African startups raised a record $5.3 billion last year despite the deep recession in the tech industry, which has dwindled the funding pool.
“There are some red flags in that the mega-deals are largely driven by overseas, non-African-committed investors,” declared Dario Giuliani, director at Briter Bridges. “There is a risk that the pool for growth funding may be limited in 2023.”
Global funds such as Sequoia Capital, Tiger Global and the bankrupt crypto firm FTX have made some of the biggest investments in African startups in recent years. But Amazon.com is laying off more than 18,000 of her employees as recession looms in many Western countries and tech companies cut jobs at an accelerating rate. Private equity and venture capital firms may choose to save money.
Investments are concentrated in four more developed markets: Egypt, Nigeria, Kenya and South Africa, which are struggling with economic challenges ranging from slowing growth to depreciating currencies.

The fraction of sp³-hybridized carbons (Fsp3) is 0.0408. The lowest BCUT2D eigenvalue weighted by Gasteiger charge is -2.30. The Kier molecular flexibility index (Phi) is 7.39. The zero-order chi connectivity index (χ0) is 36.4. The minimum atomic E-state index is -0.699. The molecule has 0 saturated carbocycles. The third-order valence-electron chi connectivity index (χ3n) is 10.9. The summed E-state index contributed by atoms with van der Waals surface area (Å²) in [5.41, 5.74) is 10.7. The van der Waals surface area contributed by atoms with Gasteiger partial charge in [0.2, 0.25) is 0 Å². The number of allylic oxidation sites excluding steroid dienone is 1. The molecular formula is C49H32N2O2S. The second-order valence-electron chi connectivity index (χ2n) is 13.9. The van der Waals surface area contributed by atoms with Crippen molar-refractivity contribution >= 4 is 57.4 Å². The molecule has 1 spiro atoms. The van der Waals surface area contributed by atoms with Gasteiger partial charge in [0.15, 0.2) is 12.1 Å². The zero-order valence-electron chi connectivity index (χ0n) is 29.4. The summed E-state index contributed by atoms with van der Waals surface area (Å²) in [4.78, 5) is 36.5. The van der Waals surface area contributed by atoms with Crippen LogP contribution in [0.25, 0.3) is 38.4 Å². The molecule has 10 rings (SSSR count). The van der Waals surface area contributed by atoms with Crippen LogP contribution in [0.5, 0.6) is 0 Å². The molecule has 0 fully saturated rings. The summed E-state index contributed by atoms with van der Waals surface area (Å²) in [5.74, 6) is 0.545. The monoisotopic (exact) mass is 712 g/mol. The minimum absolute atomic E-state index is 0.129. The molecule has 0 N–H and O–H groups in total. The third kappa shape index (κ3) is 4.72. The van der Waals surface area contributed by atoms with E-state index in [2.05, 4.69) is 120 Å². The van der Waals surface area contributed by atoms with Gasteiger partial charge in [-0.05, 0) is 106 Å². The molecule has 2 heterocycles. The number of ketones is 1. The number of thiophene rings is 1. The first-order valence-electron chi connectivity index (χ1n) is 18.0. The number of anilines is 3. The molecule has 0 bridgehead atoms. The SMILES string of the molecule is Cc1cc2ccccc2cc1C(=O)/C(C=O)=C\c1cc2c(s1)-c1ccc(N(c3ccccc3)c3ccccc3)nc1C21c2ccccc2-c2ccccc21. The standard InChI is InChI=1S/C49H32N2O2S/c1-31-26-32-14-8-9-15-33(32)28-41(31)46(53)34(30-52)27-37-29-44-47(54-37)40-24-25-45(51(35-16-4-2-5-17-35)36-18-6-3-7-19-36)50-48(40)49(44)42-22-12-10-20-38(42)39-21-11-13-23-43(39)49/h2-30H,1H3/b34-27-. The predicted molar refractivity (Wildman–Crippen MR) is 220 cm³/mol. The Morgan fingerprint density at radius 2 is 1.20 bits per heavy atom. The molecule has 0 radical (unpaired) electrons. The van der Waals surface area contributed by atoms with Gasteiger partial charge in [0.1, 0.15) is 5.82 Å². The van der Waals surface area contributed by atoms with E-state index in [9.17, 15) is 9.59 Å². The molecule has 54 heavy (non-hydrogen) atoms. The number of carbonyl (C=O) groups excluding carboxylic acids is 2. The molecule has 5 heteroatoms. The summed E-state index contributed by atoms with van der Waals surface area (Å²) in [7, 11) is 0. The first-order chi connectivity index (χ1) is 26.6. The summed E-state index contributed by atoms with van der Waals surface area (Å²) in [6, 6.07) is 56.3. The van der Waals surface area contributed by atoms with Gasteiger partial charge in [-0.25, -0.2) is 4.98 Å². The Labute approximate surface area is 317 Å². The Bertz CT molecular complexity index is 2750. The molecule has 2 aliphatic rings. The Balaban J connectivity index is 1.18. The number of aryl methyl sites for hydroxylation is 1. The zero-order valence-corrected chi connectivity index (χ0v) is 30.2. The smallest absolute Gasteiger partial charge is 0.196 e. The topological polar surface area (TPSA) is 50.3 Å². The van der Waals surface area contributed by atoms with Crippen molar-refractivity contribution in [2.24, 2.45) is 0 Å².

The Egyptian pound is at a record low, and Nigeria's economy struggles with mounting debt and a weakening currency. Ghana and Kenya have also seen their currencies depreciate.
"In 2021, companies were encouraged to grow at all costs, but now the focus is on saving cash, reducing burns and delaying the next round as long as possible," said William Sonneborn, global director, IFC.
Shares of African startup Jumia Technologies, which trades in New York, have fallen about 68% in the past 12 months, prompting the company's founder to resign in November. Chipper Cash and Wave were also affected by the collapse of Sam Bankman-Fried's FTX, which had invested in both.